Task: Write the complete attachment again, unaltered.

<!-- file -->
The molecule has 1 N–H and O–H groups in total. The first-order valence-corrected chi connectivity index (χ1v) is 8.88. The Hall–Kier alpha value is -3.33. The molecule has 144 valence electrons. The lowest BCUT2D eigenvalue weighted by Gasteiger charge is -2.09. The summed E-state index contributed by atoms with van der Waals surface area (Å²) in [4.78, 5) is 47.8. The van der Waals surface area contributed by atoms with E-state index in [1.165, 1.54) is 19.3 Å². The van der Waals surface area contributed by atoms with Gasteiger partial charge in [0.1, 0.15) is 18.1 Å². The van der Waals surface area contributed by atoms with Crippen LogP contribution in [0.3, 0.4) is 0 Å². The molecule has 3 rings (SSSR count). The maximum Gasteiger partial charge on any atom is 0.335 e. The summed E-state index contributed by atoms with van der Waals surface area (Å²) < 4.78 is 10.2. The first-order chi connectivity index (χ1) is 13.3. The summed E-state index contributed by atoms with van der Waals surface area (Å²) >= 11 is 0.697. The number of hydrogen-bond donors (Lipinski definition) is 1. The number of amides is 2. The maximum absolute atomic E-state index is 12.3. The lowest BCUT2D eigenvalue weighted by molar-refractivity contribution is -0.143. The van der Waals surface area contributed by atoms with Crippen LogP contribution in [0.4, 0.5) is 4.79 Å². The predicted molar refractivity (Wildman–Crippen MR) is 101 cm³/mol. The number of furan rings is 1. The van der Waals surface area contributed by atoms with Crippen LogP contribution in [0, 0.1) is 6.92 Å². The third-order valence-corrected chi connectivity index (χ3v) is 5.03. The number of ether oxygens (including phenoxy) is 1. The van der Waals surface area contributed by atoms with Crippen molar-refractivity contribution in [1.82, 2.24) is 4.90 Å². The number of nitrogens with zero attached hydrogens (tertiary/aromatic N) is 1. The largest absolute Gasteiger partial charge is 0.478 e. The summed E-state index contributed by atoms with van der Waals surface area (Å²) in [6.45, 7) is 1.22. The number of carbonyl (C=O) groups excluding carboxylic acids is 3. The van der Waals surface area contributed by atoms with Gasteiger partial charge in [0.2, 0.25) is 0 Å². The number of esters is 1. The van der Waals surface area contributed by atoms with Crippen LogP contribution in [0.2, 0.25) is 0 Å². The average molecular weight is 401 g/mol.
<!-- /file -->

The molecule has 1 N–H and O–H groups in total. The first-order valence-corrected chi connectivity index (χ1v) is 8.88. The Hall–Kier alpha value is -3.33. The molecule has 144 valence electrons. The lowest BCUT2D eigenvalue weighted by Gasteiger charge is -2.09. The summed E-state index contributed by atoms with van der Waals surface area (Å²) in [4.78, 5) is 47.8. The van der Waals surface area contributed by atoms with E-state index in [1.165, 1.54) is 19.3 Å². The van der Waals surface area contributed by atoms with Gasteiger partial charge in [0.1, 0.15) is 18.1 Å². The van der Waals surface area contributed by atoms with Crippen LogP contribution in [0.3, 0.4) is 0 Å². The molecule has 3 rings (SSSR count). The maximum Gasteiger partial charge on any atom is 0.335 e. The summed E-state index contributed by atoms with van der Waals surface area (Å²) < 4.78 is 10.2. The first-order chi connectivity index (χ1) is 13.3. The summed E-state index contributed by atoms with van der Waals surface area (Å²) >= 11 is 0.697. The number of hydrogen-bond donors (Lipinski definition) is 1. The number of amides is 2. The maximum absolute atomic E-state index is 12.3. The lowest BCUT2D eigenvalue weighted by molar-refractivity contribution is -0.143. The van der Waals surface area contributed by atoms with Crippen LogP contribution in [0.4, 0.5) is 4.79 Å². The predicted molar refractivity (Wildman–Crippen MR) is 101 cm³/mol. The number of furan rings is 1. The van der Waals surface area contributed by atoms with Crippen LogP contribution in [0, 0.1) is 6.92 Å². The third-order valence-corrected chi connectivity index (χ3v) is 5.03. The number of ether oxygens (including phenoxy) is 1. The van der Waals surface area contributed by atoms with Crippen molar-refractivity contribution in [1.82, 2.24) is 4.90 Å². The number of nitrogens with zero attached hydrogens (tertiary/aromatic N) is 1. The largest absolute Gasteiger partial charge is 0.478 e. The summed E-state index contributed by atoms with van der Waals surface area (Å²) in [6.45, 7) is 1.22. The number of carbonyl (C=O) groups excluding carboxylic acids is 3. The van der Waals surface area contributed by atoms with Gasteiger partial charge in [0.2, 0.25) is 0 Å². The number of esters is 1. The van der Waals surface area contributed by atoms with Crippen LogP contribution in [0.2, 0.25) is 0 Å². The average molecular weight is 401 g/mol.